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LABOUR is right that Sajid Javid’s pilot plan for recruiting migrant fruit and vegetable pickers will not be enough to plug anticipated labour shortages on British farms.
However, shadow food, environment and rural affairs secretary Sue Hayman’s pledge to reinstate the agricultural workers’ scheme merely addresses one symptom of a much deeper-rooted problem.
To be fair to Hayman, she fleshes out that vision — the decision to bring back the Agricultural Wages Board, announced by Jeremy Corbyn at this year’s Tolpuddle festival, will do far more for the sustainability of British agriculture by pushing up wages.
And the promise to prevent British food being undercut in reckless trade deals is also spot on, although a little late given Parliament has now ratified the Comprehensive Economic and Trade Agreement (Ceta) that the EU cooked up with Canada.
Canada’s food safety standards are lower than those in the EU — having been lowered in turn by Canada’s enrolment in the North American Free Trade Agreement (Nafta), driving standards down to the lowest common denominator with United States agribusiness.
As a report by Greenpeace, the Canadian Centre for Policy Alternatives and the Institute for Agriculture and Trade Policy noted last year: “Canadian agribusiness is already objecting to the continued existence of stricter EU food safety standards, saying they are inconsistent with Ceta and a problem that must be resolved.”
Hayman’s promise to restore the agricultural workers’ scheme will not solve any of the underlying problems on our farms.
The reason the David Cameron government scrapped the scheme in 2013 was that it seemed to be moot. It allowed Romanian and Bulgarian workers to get fruit-picking jobs in Britain at a time when they did not have the right to work here otherwise.
From 2013 both countries had transitional labour market curbs removed, so workers from them could come here anyway and had no need of special visas.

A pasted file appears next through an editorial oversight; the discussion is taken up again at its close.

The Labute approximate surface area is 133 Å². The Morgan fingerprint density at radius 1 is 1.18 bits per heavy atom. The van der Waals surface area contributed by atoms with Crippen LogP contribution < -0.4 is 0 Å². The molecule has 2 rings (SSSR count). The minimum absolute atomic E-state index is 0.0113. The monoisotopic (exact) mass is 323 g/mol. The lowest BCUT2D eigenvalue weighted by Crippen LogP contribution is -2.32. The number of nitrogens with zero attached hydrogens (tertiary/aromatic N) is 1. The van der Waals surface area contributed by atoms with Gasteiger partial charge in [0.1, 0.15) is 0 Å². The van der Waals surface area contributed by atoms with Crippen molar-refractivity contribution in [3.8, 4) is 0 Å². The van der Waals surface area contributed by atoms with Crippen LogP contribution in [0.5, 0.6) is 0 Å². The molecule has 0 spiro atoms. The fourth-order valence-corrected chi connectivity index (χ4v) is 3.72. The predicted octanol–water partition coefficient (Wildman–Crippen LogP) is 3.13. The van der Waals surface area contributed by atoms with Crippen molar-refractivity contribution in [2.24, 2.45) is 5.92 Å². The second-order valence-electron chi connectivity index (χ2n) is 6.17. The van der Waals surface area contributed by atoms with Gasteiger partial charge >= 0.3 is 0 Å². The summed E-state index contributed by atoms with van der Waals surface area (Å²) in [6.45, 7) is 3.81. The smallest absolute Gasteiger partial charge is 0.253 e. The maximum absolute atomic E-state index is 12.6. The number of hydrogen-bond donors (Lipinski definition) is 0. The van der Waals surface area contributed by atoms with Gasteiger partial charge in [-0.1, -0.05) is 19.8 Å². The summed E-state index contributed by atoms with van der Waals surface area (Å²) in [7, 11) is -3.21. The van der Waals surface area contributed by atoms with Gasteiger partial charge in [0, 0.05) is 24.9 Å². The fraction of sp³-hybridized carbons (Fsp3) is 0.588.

Was the National Farmers Union satisfied? No, it denounced the Cameron government’s decision and called for the scheme to be extended beyond the EU, to countries such as Ukraine.
The bosses’ organisation’s fear was that if Romanians and Bulgarians were allowed to do anything else, they would certainly not opt to pick fruit – so a new group of workers who didn’t have other options was needed. Which suggests the pay and conditions in the sector were not terribly attractive.
Restoring the Agricultural Wages Board is a better solution, since it tackles a reason for the shortage of labour — low pay — without resorting to the super-exploitation of poorly paid migrants.
On its own, though, it will not be enough. The decline of rural communities across Britain is linked to other factors.
Privatised transport networks are not interested in serving communities, but turning a profit, and the result has been the decimation of Britain’s rural transport infrastructure. Many villages are now served by one bus service a week, if that.
A failure to regulate house prices has allowed second-home owners living in cities to drive the cost of village housing beyond the reach of people employed in agriculture.
If people can’t afford to live near farms, have no means of transport to get to farms and earn a pittance if they do somehow manage it, they are unlikely to consider farm work a practical option.
Corbyn’s Labour has the ambition to address these issues by controlling rents, clamping down on second-home ownership, raising wages and nationalising the bus network.
But it will require a systematic cross-departmental effort and a strategic approach directed through the planned regional investment bank.
Hayman’s fear that a “no deal” Brexit would leave British farms in the lurch is not wrong in the short term, but a sustainable revival of our agriculture depends on a government free of EU restrictions on state aid and publicly owned services that operate on a non-commercial basis to meet the needs of communities.
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